NYC soda ban: State court judge overturns ban on large sugary drinks

A protest outside City Hall in Manhattan called

A protest outside City Hall in Manhattan called the " Million Big Gulp March" was organized in opposition to New York City Mayor Bloomberg's proposal to limit the size of sugary drinks. Dominic Inferrera of Queens is shown protesting with his drink and sign. (July 9, 2012) (Credit: Linda Rosier)

New York City’s ban on large-size soda drinks was blocked by a judge after industry groups including the American Beverage Association sued to stop the plan, calling it an unfair burden on small businesses.

The city’s Board of Health in September approved Mayor Michael Bloomberg’s plan to limit the size of sugary soft drinks sold in restaurants, movie theaters, stadiums and arenas to no more than 16 ounces (473 milliliters) a cup.

Groups representing beverage makers, restaurants and theaters filed a petition in New York State Supreme Court in October, the state’s trial level court, seeking to block enforcement of the measure, calling the ban “unprecedented interference” with consumer choice.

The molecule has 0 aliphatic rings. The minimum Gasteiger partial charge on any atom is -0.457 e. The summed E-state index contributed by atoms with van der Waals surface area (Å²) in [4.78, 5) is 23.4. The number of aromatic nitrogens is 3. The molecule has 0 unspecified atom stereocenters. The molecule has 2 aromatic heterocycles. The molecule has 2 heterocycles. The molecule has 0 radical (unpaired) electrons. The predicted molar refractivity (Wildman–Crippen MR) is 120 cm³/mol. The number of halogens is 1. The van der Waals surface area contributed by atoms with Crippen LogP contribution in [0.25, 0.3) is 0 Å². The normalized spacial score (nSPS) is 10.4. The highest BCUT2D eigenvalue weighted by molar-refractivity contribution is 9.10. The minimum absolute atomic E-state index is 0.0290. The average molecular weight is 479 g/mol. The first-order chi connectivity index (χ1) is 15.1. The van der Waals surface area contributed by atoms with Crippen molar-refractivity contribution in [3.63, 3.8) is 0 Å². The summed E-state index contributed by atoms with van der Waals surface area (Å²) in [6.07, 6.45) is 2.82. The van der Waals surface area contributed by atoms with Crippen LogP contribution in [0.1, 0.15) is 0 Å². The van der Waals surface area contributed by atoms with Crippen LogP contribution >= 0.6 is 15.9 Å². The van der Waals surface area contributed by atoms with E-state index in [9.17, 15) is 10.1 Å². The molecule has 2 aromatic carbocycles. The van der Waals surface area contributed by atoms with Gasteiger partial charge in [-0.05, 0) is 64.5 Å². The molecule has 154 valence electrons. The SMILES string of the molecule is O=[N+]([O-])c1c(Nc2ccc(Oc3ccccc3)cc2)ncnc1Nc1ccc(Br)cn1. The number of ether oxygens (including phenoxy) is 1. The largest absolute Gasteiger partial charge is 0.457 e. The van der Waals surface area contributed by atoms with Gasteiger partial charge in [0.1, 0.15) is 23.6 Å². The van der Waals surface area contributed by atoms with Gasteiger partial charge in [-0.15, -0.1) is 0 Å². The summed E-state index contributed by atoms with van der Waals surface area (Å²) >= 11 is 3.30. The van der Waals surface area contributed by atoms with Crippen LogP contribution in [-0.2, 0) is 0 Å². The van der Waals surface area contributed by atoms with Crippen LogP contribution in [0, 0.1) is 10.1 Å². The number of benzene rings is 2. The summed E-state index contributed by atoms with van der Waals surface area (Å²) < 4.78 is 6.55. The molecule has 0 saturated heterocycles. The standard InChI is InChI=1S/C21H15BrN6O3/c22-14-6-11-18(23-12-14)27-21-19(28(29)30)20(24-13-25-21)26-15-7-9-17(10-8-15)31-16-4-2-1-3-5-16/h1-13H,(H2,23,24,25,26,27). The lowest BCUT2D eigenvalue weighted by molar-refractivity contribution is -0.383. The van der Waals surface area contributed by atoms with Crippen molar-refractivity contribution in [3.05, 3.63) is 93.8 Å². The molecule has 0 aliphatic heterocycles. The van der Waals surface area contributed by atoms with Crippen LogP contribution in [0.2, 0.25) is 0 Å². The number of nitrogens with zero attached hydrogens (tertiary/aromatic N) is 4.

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New York Supreme Court Justice Milton Tingling in Manhattan approved the group’s request, issuing a permanent injunction preventing the city from implementing the plan, which had been scheduled to begin March 12. The city may appeal the ruling.

The groups said the decision by the Board of Health to approve the ban was overreaching and ignored the rights of New Yorkers to make their own choices. The plan is “grossly unfair” to small businesses such as hot-dog vendors and pizzerias because convenience and grocery stores can still sell the larger sizes, lawyers for the groups told Tingling during a hearing in January.

Convenience and grocery stores, which are regulated by New York State, are exempt from the rule.

The city argued that it’s trying to stem an epidemic of obesity driven by consumption of sugary beverages, which is rising because food establishments sell ever-larger portions. Under the city’s rule, people can still buy as many of the smaller drinks as they want and get refills.

The mayor is the majority owner of Bloomberg LP, the parent of Bloomberg News.

The case is New York Statewide Coalition of Hispanic Chambers of Commerce v. New York City Department of Health and Mental Hygiene, 653584-2012, New York State Supreme Court, New York County (Manhattan).
 

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Do you agree with the State Supreme Court justice's decision to overturn the New York City ban on sugary drinks?

Yes, people should have the freedom to drink what they want No, large sugary drinks are a public health concern

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